The business world is a competitive one, and to succeed in it takes hard work, dedication, and appealing credentials. You may think you have the skills to get a foot in the door with your desired company or to start your own business; however, you need to remember that there are thousands of others just like you, and they’re eager to succeed as well. Therefore, it’s worth taking the time and making the effort to develop your skills and make yourself someone that people will want to hire either as a freelancer or employee. The following list will give you some ideas on where to focus your energy and provide the top routes to help you grow towards being successful.
Find An Internship
Employee: There’s nothing like becoming an intern in your favored company to get insight into what your working life would be like. Whatever the role you’re after in the long run; interning and work experience will add valuable credentials to your resume, not to mention the potential relationships and contacts you’ll make while there. If a senior member of the team spots what you do and appreciates your effort; they could recommend you for an interview and back up their decision should you get one.
Freelancer: If you want to start your own thing but unsure where to start, being an intern can give you great insight to yourself because 1) you will be working for little to no money so you need to be extremely passionate about it 2) you will learn how you like to work best, whether that is in an office, remotely, with other people, by yourself, etc. and 3) you can start building your portfolio and making connections within the industry for leads!
Ensure You’re Qualified
Employee: Before you step into any career; you’ll need to ensure that your resume speaks volumes. If you feel you could use extra certification and qualifications, but can’t go back to college due to your work commitments; it’s worth looking into AACSB online MBA programs where no GMAT scores would be necessary, and you could fit your studies in as you earn. As previously mentioned, your work experience should also bulk out your resume and put you ahead of the crowd in an interview setting.
Freelancer: Get licensed in your field or get a certificate to show off your skills. This will help your potential clients understand the value of what they are getting and trust you immediately. Anyone can say on paper that they are a graphic designer or a massage therapist, but one with a degree or certificate to prove it helps your customers make the decision to easily book or hire you.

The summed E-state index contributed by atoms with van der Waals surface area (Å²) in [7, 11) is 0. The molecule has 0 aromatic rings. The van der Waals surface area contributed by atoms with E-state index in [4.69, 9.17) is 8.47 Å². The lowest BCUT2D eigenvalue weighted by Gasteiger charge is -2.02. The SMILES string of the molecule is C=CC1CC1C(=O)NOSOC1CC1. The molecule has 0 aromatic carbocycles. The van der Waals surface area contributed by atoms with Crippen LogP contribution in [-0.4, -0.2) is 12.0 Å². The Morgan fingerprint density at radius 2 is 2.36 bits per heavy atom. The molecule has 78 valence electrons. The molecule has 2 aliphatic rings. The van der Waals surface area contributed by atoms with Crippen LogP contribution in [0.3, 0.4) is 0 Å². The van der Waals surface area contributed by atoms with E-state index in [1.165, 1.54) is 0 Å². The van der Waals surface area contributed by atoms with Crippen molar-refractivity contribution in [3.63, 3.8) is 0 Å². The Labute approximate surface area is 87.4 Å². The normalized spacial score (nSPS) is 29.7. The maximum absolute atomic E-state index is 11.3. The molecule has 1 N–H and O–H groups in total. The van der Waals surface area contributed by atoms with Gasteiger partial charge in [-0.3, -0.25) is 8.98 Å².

Make Looking For Work Your Job
Employee: If you’re not already interning or working for a company you want to grow with; looking for the right role should become a job in itself. If you are stagnant, your career will be too. Make sure you’re spending your free time searching relevant websites for job alerts. You can also begin to contact companies directly, just in case they’re considering hiring in house, but you seem like an appealing alternative.
Freelancer: Without a company putting you to work, this is the most important part of sustaining yourself as a freelancer. Unless you already have a steady stream of repeat clients and they are helping refer more clients to you – you need to be out looking for work!
Employee: Once you have been called in for an interview; it’s your time to impress your potential employers with your confidence. In order to do that you need to first master your mindset. Make sure you’ve planned what you’re going to wear in advance and lay it all out the night before. This will help ensure that your day will run as smooth as possible and your focus can be the interview and not on anything else, the worst thing to do is arrive flustered!
Freelancer: When you present your packages or services, you must be confident in them. Not only do you need to be confident in your services, but also in your pricing. If you don’t value your work enough, when the client negotiates too low, you will crumble and not get paid what you are worth.
Consider Your Options
Employee: If you’re lucky enough to be offered a role, or more than one; there’s no need to rush into any decisions. Remember that the action you take now will affect the rest of your career, so take some time to consider the position and choose wisely. You might be offered less money in one company, but there could be more room to develop there and more future prospects. Therefore, you need to weigh up each offer and get back to them with a response.
Freelancer: Not everyone will be a good fit to be your client. Just like employers choose employees, you have a decision to make to see if you are a right fit. Even if you are just starting out, the people you reach out to and work for will become a part of portfolio… who do you want to be in that portfolio to show other clients?